I go to Church a lot. I'm an Episcopalian (formerly a catholicish Methodist, turned MCCer) . I'm also an aspiring Priest and Anthropologist( of the socio-cultural variety). Also, I'm a gay with a wonderful Boyfriend. This blog will likely be a combination of churchy things, anthropology, and things I find amusing. Please forgive my grammar and style, because most of my writing on here is stream of consciousness. I don't argue.
Unless you have been in the (gay) closet, it’s not for you to say that the closet is all but irrelevant, or that it’s a pity that more people don’t stay in the closet. To the liberals out there: give your support, don’t be pushy or excessively knowing. To conservatives (I’m looking at you Ron Paul): the closet is not a good thing for those who are in it! Just like I don’t tell women, black people, or any other group that they don’t have social problems anymore - Don’t try to speak for other people!
I have gone home for Christmas to rural upstate New York, and have been reminded of the echo chamber of queer-friendliness in which I live. For the last five or so years I have lived in an academic or metropolitan environment in which diversity are valued, and LGBTQ people are celebrated or at least tolerated. I currently in grad school with my circle of gay-friendly friends, and I even have a gay priest. I have become accustomed to knowing that there is intolerance out there, but not really encountering it much.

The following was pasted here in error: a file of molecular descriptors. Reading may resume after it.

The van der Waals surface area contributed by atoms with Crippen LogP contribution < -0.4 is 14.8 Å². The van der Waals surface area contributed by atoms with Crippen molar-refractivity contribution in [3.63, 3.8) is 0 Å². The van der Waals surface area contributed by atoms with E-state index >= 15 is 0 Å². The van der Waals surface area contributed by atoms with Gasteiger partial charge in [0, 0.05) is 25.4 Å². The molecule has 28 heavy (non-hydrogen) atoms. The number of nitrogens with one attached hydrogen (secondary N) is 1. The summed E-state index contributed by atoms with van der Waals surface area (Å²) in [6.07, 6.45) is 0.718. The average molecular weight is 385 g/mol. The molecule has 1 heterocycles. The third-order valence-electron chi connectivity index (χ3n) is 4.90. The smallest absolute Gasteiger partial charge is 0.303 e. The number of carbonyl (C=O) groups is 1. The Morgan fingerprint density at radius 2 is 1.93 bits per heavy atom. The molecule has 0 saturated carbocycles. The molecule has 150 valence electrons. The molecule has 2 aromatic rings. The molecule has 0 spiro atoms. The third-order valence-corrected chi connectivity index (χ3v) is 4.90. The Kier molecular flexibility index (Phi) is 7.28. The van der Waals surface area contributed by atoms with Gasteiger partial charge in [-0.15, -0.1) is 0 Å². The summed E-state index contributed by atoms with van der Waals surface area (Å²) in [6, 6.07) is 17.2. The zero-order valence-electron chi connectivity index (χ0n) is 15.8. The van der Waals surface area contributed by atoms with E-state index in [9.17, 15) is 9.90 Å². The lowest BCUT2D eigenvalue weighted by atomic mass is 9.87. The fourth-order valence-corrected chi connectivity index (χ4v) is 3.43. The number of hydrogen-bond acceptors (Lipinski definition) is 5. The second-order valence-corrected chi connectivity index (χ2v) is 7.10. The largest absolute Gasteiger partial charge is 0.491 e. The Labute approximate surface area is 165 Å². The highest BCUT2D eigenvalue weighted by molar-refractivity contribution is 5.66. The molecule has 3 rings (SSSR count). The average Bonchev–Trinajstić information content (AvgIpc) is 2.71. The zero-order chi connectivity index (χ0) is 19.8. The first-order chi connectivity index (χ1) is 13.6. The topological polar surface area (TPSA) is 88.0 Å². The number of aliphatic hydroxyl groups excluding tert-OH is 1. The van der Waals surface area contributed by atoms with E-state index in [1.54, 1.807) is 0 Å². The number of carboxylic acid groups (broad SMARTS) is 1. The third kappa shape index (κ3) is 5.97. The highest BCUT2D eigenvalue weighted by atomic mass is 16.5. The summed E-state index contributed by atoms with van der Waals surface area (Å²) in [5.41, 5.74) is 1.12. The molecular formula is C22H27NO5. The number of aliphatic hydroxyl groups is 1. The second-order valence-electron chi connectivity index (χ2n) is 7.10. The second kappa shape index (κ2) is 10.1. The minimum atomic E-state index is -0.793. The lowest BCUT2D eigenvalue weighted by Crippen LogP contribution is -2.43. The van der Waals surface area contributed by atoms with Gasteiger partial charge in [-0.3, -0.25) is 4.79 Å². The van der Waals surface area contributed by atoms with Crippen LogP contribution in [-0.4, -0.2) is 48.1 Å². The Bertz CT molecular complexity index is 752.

Last night I was reminded of this while at the gym. I was doing my workout and had noticed big macho body builder guys being chummy, and heard one of them call another “ya queer.” I am all about using the term queer as an umbrella term, but that’s not what he was saying. I recognize that I should have said something, but I got caught up in my own thoughts.
I got thinking about this other kid who was there working out. He was most certainly “a gay,” with his loose wrists, his tight short shorts, and his Britney Spears tour sleeveless tee. I was wondering if he deals with this kind of maligning regularly. I also wondered if these derps just didn’t notice the two gays in the room, or didn’t care.
It wasn’t one of my best moments, but it reminded me of the feeling that those of us fortunate enough to live in cosmopolitan tolerant settings need to not be complacent and forget that there are queer folks who aren’t as fortunate. We need to reach out, or work toward social change.
A for me I need to get out of my comfort zone, speak up when this sort of thing happens, and it adds to my sense of call to the priesthood, so I am in a position to reach out to LGBTQ persons, and influence the world as best I can.